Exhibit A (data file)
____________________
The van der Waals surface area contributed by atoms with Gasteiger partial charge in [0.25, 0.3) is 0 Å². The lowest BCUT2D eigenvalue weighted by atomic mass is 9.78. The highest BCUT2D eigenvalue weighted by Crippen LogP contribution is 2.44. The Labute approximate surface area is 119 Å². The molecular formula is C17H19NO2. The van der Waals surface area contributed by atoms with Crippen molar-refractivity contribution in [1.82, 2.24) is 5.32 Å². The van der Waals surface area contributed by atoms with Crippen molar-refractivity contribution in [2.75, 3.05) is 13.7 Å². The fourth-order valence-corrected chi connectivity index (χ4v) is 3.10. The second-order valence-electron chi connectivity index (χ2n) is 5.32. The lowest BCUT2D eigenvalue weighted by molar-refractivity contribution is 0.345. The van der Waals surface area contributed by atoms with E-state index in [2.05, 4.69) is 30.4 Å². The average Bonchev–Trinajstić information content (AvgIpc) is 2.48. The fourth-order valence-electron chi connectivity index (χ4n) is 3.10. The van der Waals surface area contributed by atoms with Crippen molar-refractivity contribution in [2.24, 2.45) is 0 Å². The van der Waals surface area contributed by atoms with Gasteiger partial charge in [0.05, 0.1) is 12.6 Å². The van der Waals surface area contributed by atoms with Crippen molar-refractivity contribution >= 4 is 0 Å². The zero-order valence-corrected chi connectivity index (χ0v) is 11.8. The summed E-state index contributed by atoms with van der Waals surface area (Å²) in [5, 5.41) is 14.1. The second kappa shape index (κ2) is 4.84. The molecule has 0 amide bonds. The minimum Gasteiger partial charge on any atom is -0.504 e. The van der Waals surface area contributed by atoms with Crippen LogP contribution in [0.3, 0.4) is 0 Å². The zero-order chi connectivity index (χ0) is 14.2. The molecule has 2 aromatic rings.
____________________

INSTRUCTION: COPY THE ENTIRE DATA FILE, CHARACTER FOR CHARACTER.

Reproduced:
The van der Waals surface area contributed by atoms with Gasteiger partial charge in [0.25, 0.3) is 0 Å². The lowest BCUT2D eigenvalue weighted by atomic mass is 9.78. The highest BCUT2D eigenvalue weighted by Crippen LogP contribution is 2.44. The Labute approximate surface area is 119 Å². The molecular formula is C17H19NO2. The van der Waals surface area contributed by atoms with Crippen molar-refractivity contribution in [1.82, 2.24) is 5.32 Å². The van der Waals surface area contributed by atoms with Crippen molar-refractivity contribution in [2.75, 3.05) is 13.7 Å². The fourth-order valence-corrected chi connectivity index (χ4v) is 3.10. The second-order valence-electron chi connectivity index (χ2n) is 5.32. The lowest BCUT2D eigenvalue weighted by molar-refractivity contribution is 0.345. The van der Waals surface area contributed by atoms with E-state index in [2.05, 4.69) is 30.4 Å². The average Bonchev–Trinajstić information content (AvgIpc) is 2.48. The fourth-order valence-electron chi connectivity index (χ4n) is 3.10. The van der Waals surface area contributed by atoms with Crippen molar-refractivity contribution in [2.24, 2.45) is 0 Å². The van der Waals surface area contributed by atoms with Gasteiger partial charge in [0.05, 0.1) is 12.6 Å². The van der Waals surface area contributed by atoms with Crippen molar-refractivity contribution >= 4 is 0 Å². The zero-order valence-corrected chi connectivity index (χ0v) is 11.8. The summed E-state index contributed by atoms with van der Waals surface area (Å²) in [5, 5.41) is 14.1. The second kappa shape index (κ2) is 4.84. The molecule has 0 amide bonds. The minimum Gasteiger partial charge on any atom is -0.504 e. The van der Waals surface area contributed by atoms with Crippen LogP contribution in [0.3, 0.4) is 0 Å². The zero-order chi connectivity index (χ0) is 14.2. The molecule has 2 aromatic rings.